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A Foreign Policy for the Day After Trump

  • Rebecca Lissner
  • Nov, 2020
  • 212
  • Global News

Reimagining-not restoring-the liberal international order

Come the November presidential election, voters in the United States will likely be focused on the uncontained coronavirus pandemic, the tattered economy, the unanswered call for racial justice, and the climate crisis. But another enormous issue is on the ballot: the future of the United States’ role in the world. The shock of the COVID-19 pandemic has reinforced the “America first” strategy of U.S. President Donald Trump, offering a ready rationale for closing borders, slashing international trade, and adopting a beggar-thy-neighbor approach to vaccine development. Some of these measures were necessary, but they must not become a blueprint for the future of U.S. foreign policy.

The next administration will confront a beleaguered nation and world, but it will also inherit a historic opportunity to meet those circumstances with a transformative new strategy. Should former Vice President Joe Biden win the presidency, his team will likely find itself pulled in opposite directions. Amid unrelenting crises, the new administration may be tempted to restore, rather than reimagine, U.S. foreign policy in the hope of reversing four years of damage to the liberal international order. But a Biden White House will also field calls from both sides of the political aisle for a military and an economic retreat on the grounds that U.S. security is best served by making the country more self-sufficient and reducing its global ambitions.

Neither a nostalgic quest for the old liberal order nor an isolationist retrenchment will ultimately serve U.S. interests or allow Washington to successfully navigate the world. The country has a narrowing window in which to reconfigure its foreign policy to ensure that it remains mighty even though it is no longer the uncontested superpower. If it fails to transform its foreign policy approach, the United States will find itself weaker in the face of great-power rivals and borderless threats and less able to guarantee its own security and prosperity. This necessary evolution will require Washington to eschew post-Cold War hubris, with its grandiose claims of liberal universalism. Instead, U.S. officials must advance an affirmative vision for an international order that allies and partners can embrace-one that we have called an “open world.”

The current period of disruption and turmoil presents the greatest world-ordering opportunity since the end of the Cold War-and perhaps since World War II. The United States must lead in turning the present destruction into a moment of creation.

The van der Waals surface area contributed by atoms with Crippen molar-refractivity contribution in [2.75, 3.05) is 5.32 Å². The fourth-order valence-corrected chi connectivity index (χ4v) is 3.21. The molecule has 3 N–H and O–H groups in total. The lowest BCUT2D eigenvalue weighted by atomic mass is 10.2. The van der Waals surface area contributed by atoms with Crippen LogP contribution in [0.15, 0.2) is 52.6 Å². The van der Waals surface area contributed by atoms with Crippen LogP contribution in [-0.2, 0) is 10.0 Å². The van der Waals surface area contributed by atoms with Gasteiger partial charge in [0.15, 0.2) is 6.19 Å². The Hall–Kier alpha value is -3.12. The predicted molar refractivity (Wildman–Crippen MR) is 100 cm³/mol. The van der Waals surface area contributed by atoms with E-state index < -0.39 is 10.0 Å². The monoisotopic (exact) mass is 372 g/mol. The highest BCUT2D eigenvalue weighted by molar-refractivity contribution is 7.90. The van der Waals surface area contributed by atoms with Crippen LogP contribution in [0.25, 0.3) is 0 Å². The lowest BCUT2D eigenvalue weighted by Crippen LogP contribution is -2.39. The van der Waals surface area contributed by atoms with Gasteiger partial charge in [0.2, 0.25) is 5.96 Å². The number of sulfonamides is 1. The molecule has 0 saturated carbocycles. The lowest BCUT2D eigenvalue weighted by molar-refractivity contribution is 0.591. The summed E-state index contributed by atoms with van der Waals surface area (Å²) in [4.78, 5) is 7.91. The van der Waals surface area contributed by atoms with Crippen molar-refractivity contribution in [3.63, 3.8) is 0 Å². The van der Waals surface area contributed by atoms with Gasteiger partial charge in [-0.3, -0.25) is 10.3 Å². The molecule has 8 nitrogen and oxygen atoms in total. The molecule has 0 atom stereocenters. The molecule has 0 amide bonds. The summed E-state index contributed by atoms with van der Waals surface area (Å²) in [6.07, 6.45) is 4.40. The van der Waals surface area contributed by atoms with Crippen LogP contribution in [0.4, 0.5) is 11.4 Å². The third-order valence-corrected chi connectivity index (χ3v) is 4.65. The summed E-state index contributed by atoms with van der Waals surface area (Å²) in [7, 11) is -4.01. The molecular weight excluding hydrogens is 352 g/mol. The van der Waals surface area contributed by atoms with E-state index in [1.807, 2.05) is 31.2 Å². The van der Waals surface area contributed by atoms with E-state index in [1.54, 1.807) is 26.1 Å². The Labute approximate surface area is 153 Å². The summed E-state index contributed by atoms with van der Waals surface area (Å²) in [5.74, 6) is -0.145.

In “The Open World: What America Can Achieve After Trump” (May/June 2019), we argued that the United States can remain secure and prosperous only in a free and open international system. Since then, an epochal global pandemic has revealed that international institutions are threadbare and multilateral cooperation is elusive, making it all too likely that states will seek security by closing themselves off from the world. Although the so-called liberal international order served the United States well for decades, many forces have eroded its foundations: China’s continued ascent and the diffusion of power from west to east; rapid technological change in telecommunications, artificial intelligence, and digital surveillance; and growing domestic dysfunction in the United States and other democracies. But the United States can still secure its dearest interests even if it relinquishes its aspirations to global primacy and universal liberalism.

An open world is one in which states are free to make independent political decisions; international waters, airspace, and space remain accessible to military and commercial traffic; and countries cooperate informally and through modernized international institutions. The United States should accept the reality that its rivals, such as China, are stronger than they once were and will have greater influence, but Washington must resist any attempts to establish spheres of dominance-whether territorial or technological-that are impermeable to outside commercial, military, or diplomatic access. That means opposing the efforts of hostile nations to dominate their regions, subvert the political processes of independent states, and close off vital waterways, airspaces, or information spaces.

Achieving an open world does not, however, require the United States to dominate all prospective military or political challengers, as it did in the post-Cold War era. Nor does it compel the United States to embrace unrestricted trade and immigration or to refrain from more tightly controlling its borders in the event of emergencies, such as the pandemic. The United States should seek the economic interdependence that benefits it without championing unfettered neoliberalis...

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